Access to MA doctors improving slightly, survey says
Access to primary care doctors in Massachusetts improved slightly in 2012, although about half still say they aren't accepting new patients, according to a Massachusetts Medical Society survey released Wednesday. The survey found 51 percent of internists and 50 percent of family doctors say they are taking new patients. That's a small improvement from last year when 49 percent of internists and 47 percent of family doctors were accepting new patients. Average times for new patients seeking appointments with primary care doctors remained long, according to the survey. In the 2012 survey, it took an average of about 45 days for new patients to see a family doctor. That's up from 36 days last year and 29 days in 2010.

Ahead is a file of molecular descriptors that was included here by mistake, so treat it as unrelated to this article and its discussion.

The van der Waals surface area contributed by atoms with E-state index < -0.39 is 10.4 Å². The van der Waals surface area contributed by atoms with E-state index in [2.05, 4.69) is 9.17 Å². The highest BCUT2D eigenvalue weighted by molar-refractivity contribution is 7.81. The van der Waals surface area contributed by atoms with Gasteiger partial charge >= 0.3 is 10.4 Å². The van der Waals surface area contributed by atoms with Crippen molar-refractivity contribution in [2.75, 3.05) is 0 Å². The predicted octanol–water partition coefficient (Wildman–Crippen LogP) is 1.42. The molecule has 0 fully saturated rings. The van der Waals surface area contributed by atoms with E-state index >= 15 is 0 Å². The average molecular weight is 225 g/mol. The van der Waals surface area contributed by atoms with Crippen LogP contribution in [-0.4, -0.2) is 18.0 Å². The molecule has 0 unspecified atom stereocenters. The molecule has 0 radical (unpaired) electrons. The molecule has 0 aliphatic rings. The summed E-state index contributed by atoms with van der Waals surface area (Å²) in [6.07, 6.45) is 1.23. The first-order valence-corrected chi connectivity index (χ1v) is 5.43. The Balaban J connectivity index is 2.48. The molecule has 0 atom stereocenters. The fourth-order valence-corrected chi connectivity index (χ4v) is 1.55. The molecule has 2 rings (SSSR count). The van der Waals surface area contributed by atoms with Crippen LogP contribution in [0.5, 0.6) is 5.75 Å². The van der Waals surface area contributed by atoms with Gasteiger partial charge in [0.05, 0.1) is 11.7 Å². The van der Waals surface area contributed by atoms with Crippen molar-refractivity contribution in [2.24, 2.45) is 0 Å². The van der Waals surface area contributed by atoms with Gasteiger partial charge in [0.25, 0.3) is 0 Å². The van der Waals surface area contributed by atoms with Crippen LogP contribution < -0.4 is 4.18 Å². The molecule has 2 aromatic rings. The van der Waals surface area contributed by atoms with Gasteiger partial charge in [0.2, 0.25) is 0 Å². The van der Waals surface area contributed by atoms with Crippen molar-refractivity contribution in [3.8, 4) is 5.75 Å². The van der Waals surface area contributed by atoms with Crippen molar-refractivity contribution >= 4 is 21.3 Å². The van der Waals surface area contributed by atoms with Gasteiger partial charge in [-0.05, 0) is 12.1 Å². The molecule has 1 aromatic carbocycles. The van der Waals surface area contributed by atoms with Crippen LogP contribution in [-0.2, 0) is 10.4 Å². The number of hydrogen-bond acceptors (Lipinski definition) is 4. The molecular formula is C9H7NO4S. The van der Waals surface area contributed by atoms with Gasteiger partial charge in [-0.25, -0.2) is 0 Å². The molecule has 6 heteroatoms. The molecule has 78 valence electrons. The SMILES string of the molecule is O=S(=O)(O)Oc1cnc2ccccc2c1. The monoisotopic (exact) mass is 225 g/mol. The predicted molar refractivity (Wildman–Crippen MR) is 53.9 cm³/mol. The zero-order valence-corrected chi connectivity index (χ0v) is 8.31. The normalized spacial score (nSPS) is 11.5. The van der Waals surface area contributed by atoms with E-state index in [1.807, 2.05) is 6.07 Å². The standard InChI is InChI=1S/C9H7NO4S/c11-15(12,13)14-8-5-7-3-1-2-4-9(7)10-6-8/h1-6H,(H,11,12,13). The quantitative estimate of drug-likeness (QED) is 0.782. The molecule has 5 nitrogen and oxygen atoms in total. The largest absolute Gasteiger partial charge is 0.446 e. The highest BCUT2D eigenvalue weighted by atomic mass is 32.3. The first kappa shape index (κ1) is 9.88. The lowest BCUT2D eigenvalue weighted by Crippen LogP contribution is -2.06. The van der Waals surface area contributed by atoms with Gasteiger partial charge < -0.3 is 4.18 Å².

- Why Is Healthcare Price Transparency So Hard?
- 5 Hot Healthcare Ideas from SXSW
- EHR Spending Continues, But Jury Still Out on ROI
- Care Coordination a Cost-Cutting Quality Driver
- Adverse Events from Insulin Prescribing 'An Epidemic'
- Hospital Groups Strike Back at Hospital Rating Systems
- The Trouble with Hospital Price Transparency
- Hospital CEO Turnover Hits Record High
- 4 Marketing Tactics for Hospitals on Instagram
- Payers Detail Strategies That Drive Consumer Satisfaction